SSB 5171, introduced in the 2023 session, is substantially similar to the CA “Pink Tax” Law passed in Sept 2022. The law prohibits businesses (any businesses, including but not limited to retailers, suppliers, manufacturers, and distributors) from charging higher prices for substantially similar products based on gender. The bill passed out of the Senate but did not move out of the House Consumer Protection & Business Committee.
Senator Dhingra, the bill’s prime sponsor, requested the Washington State Board of Health to conduct a Health Impact Review, an objective, non-partisan, evidence-based tool about how proposed legislation may impact health and health equity. WR and many stakeholders were informants to the writing of this full review released just last week.
Several key findings in the review could call into question whether gender-based pricing discrimination on consumer products is a prevalent systemic issue and whether the lack of consumer education provision and funding may result in inequitable outcomes, especially for communities with limited access or understanding of consumer protection rights. For example, New York has received only three complaints since their law’s passage in 2020, and none in California since its passage in 2022.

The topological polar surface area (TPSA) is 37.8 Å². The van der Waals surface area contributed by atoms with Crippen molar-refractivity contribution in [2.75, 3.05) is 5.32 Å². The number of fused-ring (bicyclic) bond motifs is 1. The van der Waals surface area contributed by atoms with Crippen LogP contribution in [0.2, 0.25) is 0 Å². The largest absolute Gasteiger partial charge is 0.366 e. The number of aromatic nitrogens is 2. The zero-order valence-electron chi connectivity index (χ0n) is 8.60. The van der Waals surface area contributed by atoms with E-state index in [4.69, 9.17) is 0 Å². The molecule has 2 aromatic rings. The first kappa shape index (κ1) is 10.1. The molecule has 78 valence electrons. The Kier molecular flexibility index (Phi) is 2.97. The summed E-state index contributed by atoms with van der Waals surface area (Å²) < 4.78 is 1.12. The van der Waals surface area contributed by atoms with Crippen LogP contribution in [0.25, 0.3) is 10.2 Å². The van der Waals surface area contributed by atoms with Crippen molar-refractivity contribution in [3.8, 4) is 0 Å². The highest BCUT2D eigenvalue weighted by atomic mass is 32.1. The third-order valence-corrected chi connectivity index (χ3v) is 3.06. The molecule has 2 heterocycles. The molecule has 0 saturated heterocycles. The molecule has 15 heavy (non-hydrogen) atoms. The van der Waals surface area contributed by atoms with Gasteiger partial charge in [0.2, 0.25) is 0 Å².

In implementing New York’s Gender Price Equity Law, their Attorney General provides guidance for consumers to send complaints to the Department of Consumer Protection even though the statute does not include explicit language about a process equivalent to the “right to cure.”
Besides, the bill’s “substantially similar products” term is vague. Legal informants expected “judicial discretion to create varying legal interpretation” in court proceedings, which may deliver inequitable outcomes in different areas.
Based on the key findings mentioned above, WR recommends amending the bill to emphasize educating consumers about their right to file complaints with the AGO to pursue the “right to cure” similar to the guidance issued by NY AGO, and to eliminate the civil litigation route because there is no evidence to support systemic gender-pricing discrimination on products.
Measured approaches that focus on consumer education and their easy access to the “right to cure” without prolonged civil litigation will create a higher probability of achieving the intended equitable outcome of SSB 5171.